Is there anyone else in Fooldom who owns this stock, or am I alone on this one?
Aye there's at least 2 fools attracked to HAMP. I recently increased my position on the anouncement that they intend to divest themselves of the real estate venture. As I recall they used about 25 mill of cash flow from the apparel business to get into the real estate venture. If they just break even and use the money for stock re-purchase,it could bode well for share value. However, if they invested in commercial real estate they may take a bath. Any thoughts?
If they just break even and use the money for stock re-purchase,it could bode well for share value. However, if they invested in commercial real estate they may take a bath.Their RE is almost exclusively residential, with the most suspect being the property they bought in Eastern Europe and the renovated apartments over an old Woolworth's in Charlottesville. I think it's highly likey that Kuttner purchase some or all of the RE directly from the company, probably using some of his HAMP shares as consideration. Legg Mason will probably be the ones to shop the rest of the book and give the fairness opinion on the valuation.I wrote HAMP up a couple of years ago on another site, and while the original write-up has become a bit dated, the follow up thread is fairly informative. You can read through it with guess access to the site -- here's the link:http://www.valueinvestorsclub.com/guests/view-thread.asp?id=380&more=dtrue
Well, you lived up to your namesake on this one, Howard. That sale came to pass very much as you described. Brilliant.The sale is a good thing too, in my mind, because it un-muddies the picture and makes the company value easier to project.I'm happily continuing to hold this one. The company is pleasantly boring to follow as an investor, generates cash, and does nice things with the cash. The CEO's speeches are almost sleep inducing. Blah-blah, cash flow, blah-blah, share buyback, blah-blah debt retirement. Blah-blah growing equity per share. Ho hum. ;-)I hope they can meet all their challenges as well as they have in the past.--- Steve
The CEO's speeches are almost sleep inducing. Blah-blah, cash flow, blah-blah, share buyback, blah-blah debt retirement. Blah-blah growing equity per share. Ho hum. ;-)Take a trip to Carolina and you'll see that his speeches tend more toward boisterious jokes colored in thick German accents than the buyback and cash flow variety. I think the ultimate value of the RE deal is still somewhat ambiguous, all things considered. Getting rid of the RE is certainly a move I strongly supported, but it's always difficult to assess the fairness of a conflicted transaction like this, fairness opinion or no fairness opinion. The price paid looked low at first glance, but because Hampshire all transferred $11m+ of debt associated with the RE as part of the deal, it's a bit more palatable. The stock consideration is also a question mark. On the one hand, I think repurchases at these prices continue to be good allocations of capital (though I'd rather have gotten my wish at lower prices) and I'm very happy to see what is essentially a 17.5% tender, but the terms of the deal essentially increase the magnitude of the conflicted by lowering Kuttner's (et al.) position in Hamp while also purchasing asset from shareholders. Still, Kuttner reteains a very significant position (~1m shares, over $30m) in Hampshire and this comes as no surprise. When management bought the flailing Hosiery business from shareholder several years ago, they actually overpaid for a terrible business. Overall, I do see it as a net positive -- and probably a significant positive -- that I've exchanged my stake in their far flung RE ventures for a bigger position in the core business (and attendant cash), but it's a good idea to stay pretty skeptical about these kinds of transactions.A rapidly ballooning issue with Hampshire will now be capital allocation. The should end this year with a significant net cash position -- maybe as much as $70-$80m -- though some of that will depend on whether the summer margin squeeze has lightened with improved retail sell throughs. They have always maintained the inclination to keep a certain level of liquidity ready for potential apparel acquisitions, which they have evaluated regularly over the past 18-24 months. To their credit, they haven't jumped at some of the arguably questionable prices paid by people like VF, Kellwood and maybe JNY, and their one apparel acquisition in recent years (Item-Eyes) has been a substantial success. But they also haven't had such a significant cash position, and I would be disappointed if they didn't increase repurchase from current nominal levels (ignoring the RE deal) or institute a dividend if attractive purchases remain elusive. I especially hope they don't make a war chest-induced, as opposed to value-induced, acquisition, though they haven't given me any reason to think they will.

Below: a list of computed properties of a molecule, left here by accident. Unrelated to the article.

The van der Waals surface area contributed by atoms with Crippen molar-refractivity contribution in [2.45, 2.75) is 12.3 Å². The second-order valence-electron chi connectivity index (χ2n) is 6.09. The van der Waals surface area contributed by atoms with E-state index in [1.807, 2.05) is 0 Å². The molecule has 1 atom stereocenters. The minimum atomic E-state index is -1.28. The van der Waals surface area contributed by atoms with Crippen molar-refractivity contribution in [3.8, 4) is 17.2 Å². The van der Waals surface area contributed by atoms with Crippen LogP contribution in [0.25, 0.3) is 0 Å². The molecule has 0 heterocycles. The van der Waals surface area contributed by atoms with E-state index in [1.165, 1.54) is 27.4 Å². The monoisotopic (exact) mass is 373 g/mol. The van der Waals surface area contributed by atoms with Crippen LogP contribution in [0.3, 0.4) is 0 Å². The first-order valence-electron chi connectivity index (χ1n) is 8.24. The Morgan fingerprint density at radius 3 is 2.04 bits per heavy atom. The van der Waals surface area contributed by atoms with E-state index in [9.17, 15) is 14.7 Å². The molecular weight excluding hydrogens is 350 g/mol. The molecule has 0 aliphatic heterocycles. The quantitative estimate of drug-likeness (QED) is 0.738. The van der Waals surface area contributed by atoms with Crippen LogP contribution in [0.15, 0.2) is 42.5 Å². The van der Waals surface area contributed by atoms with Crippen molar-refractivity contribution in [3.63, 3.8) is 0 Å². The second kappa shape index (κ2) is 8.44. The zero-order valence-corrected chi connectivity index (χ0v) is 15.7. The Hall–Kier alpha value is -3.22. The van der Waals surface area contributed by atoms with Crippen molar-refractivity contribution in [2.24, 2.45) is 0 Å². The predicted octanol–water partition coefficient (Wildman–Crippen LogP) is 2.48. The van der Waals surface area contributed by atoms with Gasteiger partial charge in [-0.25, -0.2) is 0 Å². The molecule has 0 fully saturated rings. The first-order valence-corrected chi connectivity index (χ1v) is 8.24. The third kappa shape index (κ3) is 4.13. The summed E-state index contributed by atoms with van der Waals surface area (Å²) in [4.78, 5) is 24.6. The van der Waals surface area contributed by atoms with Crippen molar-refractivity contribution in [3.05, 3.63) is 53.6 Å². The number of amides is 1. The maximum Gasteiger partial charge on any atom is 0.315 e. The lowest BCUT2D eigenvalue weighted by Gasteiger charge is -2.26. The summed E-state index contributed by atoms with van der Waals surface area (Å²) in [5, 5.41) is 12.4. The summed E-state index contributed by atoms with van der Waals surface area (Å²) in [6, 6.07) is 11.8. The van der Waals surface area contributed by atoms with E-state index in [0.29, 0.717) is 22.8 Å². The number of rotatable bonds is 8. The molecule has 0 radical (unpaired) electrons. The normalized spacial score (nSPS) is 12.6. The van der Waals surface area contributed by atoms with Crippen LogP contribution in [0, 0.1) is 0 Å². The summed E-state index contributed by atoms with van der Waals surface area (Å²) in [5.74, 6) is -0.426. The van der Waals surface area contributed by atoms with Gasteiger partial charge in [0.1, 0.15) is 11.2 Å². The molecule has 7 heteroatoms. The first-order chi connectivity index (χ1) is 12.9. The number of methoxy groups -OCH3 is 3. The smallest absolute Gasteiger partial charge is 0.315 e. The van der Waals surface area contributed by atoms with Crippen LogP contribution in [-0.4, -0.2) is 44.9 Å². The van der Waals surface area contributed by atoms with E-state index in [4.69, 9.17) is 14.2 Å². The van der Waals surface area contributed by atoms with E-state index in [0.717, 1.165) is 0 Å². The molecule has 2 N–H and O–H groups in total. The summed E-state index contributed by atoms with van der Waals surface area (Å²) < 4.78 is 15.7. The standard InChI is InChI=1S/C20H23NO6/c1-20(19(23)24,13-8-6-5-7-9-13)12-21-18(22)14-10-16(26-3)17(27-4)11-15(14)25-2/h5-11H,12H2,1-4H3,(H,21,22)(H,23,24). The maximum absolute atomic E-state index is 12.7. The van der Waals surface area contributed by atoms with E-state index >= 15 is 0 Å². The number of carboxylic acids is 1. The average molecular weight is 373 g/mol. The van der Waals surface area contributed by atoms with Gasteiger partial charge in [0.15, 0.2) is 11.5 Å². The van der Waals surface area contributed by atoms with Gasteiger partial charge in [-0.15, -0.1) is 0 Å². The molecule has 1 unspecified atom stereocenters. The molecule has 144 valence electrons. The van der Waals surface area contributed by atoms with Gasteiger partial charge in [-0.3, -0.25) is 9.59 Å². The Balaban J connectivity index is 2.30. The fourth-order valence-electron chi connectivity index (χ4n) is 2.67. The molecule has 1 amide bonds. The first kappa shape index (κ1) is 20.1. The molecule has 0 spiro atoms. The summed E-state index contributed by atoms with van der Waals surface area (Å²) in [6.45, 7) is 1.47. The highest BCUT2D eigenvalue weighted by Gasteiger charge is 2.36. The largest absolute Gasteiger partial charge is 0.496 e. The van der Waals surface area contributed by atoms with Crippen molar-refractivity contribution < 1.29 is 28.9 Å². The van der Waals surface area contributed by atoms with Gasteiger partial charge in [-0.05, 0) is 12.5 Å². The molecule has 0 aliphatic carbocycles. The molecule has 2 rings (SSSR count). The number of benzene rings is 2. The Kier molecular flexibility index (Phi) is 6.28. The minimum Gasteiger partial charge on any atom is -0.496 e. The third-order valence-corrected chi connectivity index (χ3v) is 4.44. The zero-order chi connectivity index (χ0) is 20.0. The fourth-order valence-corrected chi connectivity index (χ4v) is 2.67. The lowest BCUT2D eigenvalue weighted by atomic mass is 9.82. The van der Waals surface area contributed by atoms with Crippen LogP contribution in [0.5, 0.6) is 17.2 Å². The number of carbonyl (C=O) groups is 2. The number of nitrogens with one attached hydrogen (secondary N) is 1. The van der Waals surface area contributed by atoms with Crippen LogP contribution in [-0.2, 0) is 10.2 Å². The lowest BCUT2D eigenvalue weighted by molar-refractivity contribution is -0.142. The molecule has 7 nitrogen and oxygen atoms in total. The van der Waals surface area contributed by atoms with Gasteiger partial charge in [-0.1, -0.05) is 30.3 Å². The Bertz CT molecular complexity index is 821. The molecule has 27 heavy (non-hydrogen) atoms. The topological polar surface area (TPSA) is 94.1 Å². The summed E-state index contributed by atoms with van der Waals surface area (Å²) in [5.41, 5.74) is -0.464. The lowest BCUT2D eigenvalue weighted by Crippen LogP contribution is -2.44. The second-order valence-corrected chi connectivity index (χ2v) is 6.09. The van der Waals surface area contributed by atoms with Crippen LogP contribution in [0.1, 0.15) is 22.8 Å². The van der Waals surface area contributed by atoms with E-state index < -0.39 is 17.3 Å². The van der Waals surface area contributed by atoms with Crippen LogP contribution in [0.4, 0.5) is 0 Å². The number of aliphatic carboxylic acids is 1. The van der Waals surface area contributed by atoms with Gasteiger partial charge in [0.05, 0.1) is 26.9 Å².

Thanks, I agree that the real estate deal is conflicted. I can only *hope* that they're conducting honest business on the real estate. (This was also true before, through.)The remaining shares in the hands of the CEO do seem to ensure his ongoing interest in my interest.The share repurchase has pros and cons. The pros are clear, the only con I can think of is that the float on the company is already so small that it keeps some investment bodies out. Maybe a share repurchase followed by a split would be nice.Hampshire's deliberate approach to acquisitions seems to me to be Buffet-ish. I'm very leary managers who build empires at the expense of shareholders, and Kuttner and company seem to be avoiding that approach. I hope they can keep up the self discipline. I hope the brand partners continue to do well also. The stock price has been behaving really nicely. I still don't great downside risk in the stock price, though.--- Lover
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